Of course not. This would put an anti-fracking activist in jail. Just uttering the words is considered radical. People get targeted and censored for saying things like that. Just recently Florida and some other states began proposing bans on simply taking photos of big industry farms, because the ag industry doesn’t want you to know what their doing, for fear that people would get pissed off and begin taking action in defense of their food and their health. And if the Feds get wind of any planned violent action, everyone gets arrested. Like many political prisoners who are still locked up today for defending their rights in the 1960s.

But if violent action for the protection of life and livelihood is a justification for self-defense laws, and for murdering furry bunnies, shouldn’t it also be a right when protesting deadly industry or government ventures that threaten our rights, our environment and our health?

I’m just sayin’.

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Fundraising and community organizing can be the death of many an activist…I’ve seen it happen right before my eyes, organizers dropping like flies in D.C.  Stress, no sleep, downing coffee and vegan muffins for 16 hours straight, and subsequently killing immune systems. Feeling like giving up while trying to juggle the work, the outreach and the money-chasing in order to do both of the former.

Fundraising and community organizing while farming, trying to publicize your farm, make money and win the endless battle against the damn weeds…is a whole different ball game.

This is a challenge that many small farmers face on a daily basis – whether they’re involved in community work or not. There is always the juggling act of trying to increase income, by increasing production, while looking for capital to do so, and looking for help to maintain all the new work…and stay on those damn weeds.

But for a small farmer also trying to do community work – such as food justice work – where there needs to be fundraising, organizing and providing support in the community, the dichotomy of this faced with growing a profitable, productive farm can seem impossible. And most of the time for small farmers, especially Black and Brown farmers, it’s purely about survival.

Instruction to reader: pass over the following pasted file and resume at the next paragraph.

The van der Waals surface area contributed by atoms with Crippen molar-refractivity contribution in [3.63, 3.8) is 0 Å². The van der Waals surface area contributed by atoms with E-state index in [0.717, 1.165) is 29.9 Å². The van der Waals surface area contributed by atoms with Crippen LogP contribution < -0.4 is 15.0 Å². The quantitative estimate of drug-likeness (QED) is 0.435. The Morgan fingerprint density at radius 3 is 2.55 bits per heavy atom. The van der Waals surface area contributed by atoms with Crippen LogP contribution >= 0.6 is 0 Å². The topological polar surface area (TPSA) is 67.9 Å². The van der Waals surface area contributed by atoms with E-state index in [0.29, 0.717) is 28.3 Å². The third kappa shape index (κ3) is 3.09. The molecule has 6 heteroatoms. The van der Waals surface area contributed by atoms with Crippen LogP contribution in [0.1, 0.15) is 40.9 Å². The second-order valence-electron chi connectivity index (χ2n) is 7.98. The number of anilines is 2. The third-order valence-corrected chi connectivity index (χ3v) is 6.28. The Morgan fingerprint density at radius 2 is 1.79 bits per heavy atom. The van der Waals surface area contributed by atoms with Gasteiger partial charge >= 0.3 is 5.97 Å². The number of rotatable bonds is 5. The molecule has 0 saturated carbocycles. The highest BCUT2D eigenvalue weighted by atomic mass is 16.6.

Before I go on, I want to say that yes I am on a farm that is trying to juggle all of these things, and yes I have been spreading myself a bit thin with one foot in farming and the other in community organizing. But this post is not about the struggles of this farm or my work, so don’t pull out the violin just yet– I’ve only just begun this journey and so far it’s nothing compared to the long hard years of work that so many farmers and organizers in this movement have put in and continue to put in on a daily basis.

But my experience here in Wassaic, and working with so many food justice, community groups in and around NYC, has really sparked the question in my head: Is it possible to both run a profitable, production-focused farm and fight the injustices of the food system by participating in and building community-led work? Or do you have to choose one or the other?

So many small farmers want to participate in food justice movements and community building, but they spend most of their time just trying to keep their heads above water. Keep their farms from going under, keep food on their own tables.  If there were more time in the day maybe, or if there were more support for small farmers, it could be possible. Or if the uphill battle to fighting injustice in our food system wasn’t so effing steep.

Our new volunteer farmer started last week, and today she asked me what I thought the hardest part of farming has been. I honestly couldn’t think of an answer at first – couldn’t narrow down just one thing. Then it came to me: finding time. The hardest part about farming is finding the time in the day to do first everything you need to do, next everything you want to do and finally everything you should do as a provider of healthy food and a representative of food sovereignty in your community.

This lack of time and support, faced with the dichotomous decision of having to choose survival over fighting back, is going to be the death of our small farmers and of our movement unless we can figure out a way to do both.

Once again, do we have to choose one or the other? I’m going to leave the question open to you – is there a successful model out there for growing a successful farm while building successful community food-organizing? Or is it just a dream?